High-speed police chases often end in crashes. Sometimes, innocent bystanders are caught up in the carnage.
Twice in May, two police pursuits in Snohomish County ended in deadly crashes.
Now, a new technology being deployed across the nation could make the high-speed pursuit a thing of the past.
It's a GPS cannon that can simply tag a fleeing car with a tracker so that pursuing officers can hang back and wait for the criminal to stop, and then make the arrest.
There would be no more need to push 100 mph through traffic to stay on a suspect's tail. No innocent bystanders would be rammed as driver's fled.
Police in Iowa, Texas, Georgia, and Arizona have already installed these GPS-firing cannons on the fronts of their patrol cars that send a sticky GPS device at a fleeing car and then track that car remotely.
"It attaches to the pushbars of the patrol car and it fires a shotgun-styled round that has sticky foam around a GPS device that (attaches) to the rear of the car," explains Sergeant Jason Hicks with the Washington State Patrol.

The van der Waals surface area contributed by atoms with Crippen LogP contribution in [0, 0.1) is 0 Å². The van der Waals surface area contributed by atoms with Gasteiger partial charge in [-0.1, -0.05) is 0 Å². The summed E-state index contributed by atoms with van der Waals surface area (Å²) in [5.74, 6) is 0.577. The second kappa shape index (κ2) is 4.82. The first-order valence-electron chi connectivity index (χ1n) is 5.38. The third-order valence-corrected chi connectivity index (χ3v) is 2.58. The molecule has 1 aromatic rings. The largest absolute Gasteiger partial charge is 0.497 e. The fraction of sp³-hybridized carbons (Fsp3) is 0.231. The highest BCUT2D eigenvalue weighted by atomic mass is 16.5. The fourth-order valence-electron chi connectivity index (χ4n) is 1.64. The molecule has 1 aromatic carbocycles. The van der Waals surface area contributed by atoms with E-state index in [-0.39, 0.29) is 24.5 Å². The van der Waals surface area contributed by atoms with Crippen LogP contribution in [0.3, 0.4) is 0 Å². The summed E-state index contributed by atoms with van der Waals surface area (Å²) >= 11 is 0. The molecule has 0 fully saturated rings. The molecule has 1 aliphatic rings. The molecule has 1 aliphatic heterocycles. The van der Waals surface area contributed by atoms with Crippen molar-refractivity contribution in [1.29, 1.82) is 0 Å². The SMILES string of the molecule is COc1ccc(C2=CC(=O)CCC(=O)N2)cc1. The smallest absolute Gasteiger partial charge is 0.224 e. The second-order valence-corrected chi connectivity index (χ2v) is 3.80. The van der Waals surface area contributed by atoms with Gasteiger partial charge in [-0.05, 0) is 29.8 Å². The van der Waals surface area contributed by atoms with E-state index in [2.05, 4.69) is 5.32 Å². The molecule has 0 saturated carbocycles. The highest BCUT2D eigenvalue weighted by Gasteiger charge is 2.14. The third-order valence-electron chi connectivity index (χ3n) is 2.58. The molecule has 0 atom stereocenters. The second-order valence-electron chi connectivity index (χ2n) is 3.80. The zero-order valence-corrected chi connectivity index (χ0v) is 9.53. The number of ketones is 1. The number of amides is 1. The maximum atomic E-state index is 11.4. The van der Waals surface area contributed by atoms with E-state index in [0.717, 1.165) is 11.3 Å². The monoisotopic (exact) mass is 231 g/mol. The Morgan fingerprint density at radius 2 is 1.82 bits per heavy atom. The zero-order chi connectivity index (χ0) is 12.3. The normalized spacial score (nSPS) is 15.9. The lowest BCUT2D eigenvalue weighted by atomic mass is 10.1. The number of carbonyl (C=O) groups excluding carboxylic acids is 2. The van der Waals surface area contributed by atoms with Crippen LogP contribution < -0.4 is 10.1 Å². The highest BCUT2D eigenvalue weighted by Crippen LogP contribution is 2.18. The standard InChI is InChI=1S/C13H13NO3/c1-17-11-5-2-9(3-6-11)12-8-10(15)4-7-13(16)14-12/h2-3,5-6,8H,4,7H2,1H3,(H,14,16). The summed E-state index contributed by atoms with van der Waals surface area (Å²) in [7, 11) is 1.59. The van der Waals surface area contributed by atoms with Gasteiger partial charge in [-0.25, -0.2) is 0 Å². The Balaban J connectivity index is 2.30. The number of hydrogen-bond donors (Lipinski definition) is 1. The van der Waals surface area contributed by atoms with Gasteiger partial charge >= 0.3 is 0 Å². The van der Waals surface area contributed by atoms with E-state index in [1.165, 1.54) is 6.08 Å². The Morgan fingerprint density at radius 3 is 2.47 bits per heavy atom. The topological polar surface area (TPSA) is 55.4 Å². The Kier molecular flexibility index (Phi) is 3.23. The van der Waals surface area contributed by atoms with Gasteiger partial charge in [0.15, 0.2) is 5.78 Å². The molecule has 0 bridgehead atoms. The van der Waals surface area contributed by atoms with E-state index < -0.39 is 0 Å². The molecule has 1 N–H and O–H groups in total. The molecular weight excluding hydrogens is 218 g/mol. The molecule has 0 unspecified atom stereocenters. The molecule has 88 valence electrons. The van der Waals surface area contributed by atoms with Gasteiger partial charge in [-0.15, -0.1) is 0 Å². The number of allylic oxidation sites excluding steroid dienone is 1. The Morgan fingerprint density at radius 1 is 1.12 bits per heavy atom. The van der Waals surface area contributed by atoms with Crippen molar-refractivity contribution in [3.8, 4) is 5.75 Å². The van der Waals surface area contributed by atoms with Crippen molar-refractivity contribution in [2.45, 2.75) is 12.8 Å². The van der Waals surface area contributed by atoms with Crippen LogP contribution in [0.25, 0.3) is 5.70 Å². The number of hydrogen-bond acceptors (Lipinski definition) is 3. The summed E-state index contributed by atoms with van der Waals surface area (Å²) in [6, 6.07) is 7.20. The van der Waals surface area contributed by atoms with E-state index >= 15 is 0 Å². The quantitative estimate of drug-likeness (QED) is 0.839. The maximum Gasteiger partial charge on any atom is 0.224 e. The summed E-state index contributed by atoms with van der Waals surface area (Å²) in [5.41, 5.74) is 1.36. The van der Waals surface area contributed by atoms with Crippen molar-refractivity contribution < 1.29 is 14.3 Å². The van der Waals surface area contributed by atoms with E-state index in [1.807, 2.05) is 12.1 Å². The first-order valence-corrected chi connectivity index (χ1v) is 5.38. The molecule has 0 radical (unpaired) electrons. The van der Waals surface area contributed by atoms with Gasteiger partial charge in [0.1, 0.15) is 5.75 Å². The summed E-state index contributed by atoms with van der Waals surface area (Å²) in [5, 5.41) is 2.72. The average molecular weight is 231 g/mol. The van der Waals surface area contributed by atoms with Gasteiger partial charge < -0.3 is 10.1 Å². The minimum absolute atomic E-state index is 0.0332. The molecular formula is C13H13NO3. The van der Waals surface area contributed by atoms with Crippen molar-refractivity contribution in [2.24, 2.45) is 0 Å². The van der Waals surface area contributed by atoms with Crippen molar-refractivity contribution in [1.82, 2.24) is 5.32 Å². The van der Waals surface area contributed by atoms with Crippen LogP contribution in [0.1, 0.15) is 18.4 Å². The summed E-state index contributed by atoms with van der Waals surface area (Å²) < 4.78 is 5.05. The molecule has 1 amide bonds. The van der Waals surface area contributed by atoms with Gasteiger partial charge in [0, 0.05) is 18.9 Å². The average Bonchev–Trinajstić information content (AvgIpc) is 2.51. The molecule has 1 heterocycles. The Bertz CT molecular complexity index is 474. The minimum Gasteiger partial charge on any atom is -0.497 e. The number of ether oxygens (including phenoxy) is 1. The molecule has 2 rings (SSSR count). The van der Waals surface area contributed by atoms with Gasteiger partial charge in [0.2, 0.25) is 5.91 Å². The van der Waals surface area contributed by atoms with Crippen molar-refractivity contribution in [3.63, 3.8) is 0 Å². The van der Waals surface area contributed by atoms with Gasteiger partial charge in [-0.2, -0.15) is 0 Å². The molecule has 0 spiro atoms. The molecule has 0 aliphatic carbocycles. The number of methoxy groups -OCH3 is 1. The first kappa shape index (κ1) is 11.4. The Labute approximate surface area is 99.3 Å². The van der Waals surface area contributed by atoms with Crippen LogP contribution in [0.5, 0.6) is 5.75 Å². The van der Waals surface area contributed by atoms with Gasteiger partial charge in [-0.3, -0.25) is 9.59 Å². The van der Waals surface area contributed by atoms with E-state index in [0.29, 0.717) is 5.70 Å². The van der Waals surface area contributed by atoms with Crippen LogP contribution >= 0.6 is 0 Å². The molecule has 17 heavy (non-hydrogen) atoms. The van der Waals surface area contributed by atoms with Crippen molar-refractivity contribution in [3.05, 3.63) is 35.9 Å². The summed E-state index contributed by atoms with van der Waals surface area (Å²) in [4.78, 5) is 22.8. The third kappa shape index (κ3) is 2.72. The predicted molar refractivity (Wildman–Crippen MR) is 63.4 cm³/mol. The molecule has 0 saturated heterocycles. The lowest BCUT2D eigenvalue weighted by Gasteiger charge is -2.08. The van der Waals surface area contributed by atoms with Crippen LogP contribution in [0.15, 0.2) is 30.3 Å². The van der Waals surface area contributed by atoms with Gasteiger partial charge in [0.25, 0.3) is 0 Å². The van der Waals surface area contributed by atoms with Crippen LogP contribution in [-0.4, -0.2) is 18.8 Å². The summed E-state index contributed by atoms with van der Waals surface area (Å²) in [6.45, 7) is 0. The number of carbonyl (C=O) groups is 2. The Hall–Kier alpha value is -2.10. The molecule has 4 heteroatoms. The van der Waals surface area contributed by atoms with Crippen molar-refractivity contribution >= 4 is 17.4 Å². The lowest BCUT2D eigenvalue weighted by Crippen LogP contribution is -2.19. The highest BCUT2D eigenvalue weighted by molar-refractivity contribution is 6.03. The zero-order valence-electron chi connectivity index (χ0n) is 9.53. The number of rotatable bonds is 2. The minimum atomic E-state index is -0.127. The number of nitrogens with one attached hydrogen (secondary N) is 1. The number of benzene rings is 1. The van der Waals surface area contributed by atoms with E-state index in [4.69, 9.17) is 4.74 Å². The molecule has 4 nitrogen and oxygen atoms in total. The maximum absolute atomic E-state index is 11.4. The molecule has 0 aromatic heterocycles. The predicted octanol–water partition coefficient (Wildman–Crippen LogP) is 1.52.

Hicks says it's an intriguing-enough technology that the agency sent a captain to Kentucky a few weeks ago to watch a live demonstration.
"It's technology, it's still relatively new technology. We're paying attention to it, seeing how it works out for these other agencies that are trying it. We'll make our determination from there," says Hicks.
Hicks says anything that would make the roads safer is worth a look.
"Our troopers are trained that pursuits are deadly and they're dangerous. Troopers are given the authority to determine a pursuit at any time so any option that we can find to help us void the high-speed pursuit would be something that we want to pay attention to."
Each air-powered cannon costs about $5,000 to install. Each GPS round costs about $500, so it would be a huge investment for the State Patrol.
Hicks says they'd likely have to outfit most cruisers with them to make this system viable but, "Any technology that we can use to make our troopers safer, to make our citizens safer, means that we're not going to ignore it. But on the other side of that, we're not going to rush into spend millions of dollars on that to find out that it's not effective."
The Washington State Patrol was involved in 200 pursuits through the first eight months of this year. Several of them ended in injury collisions.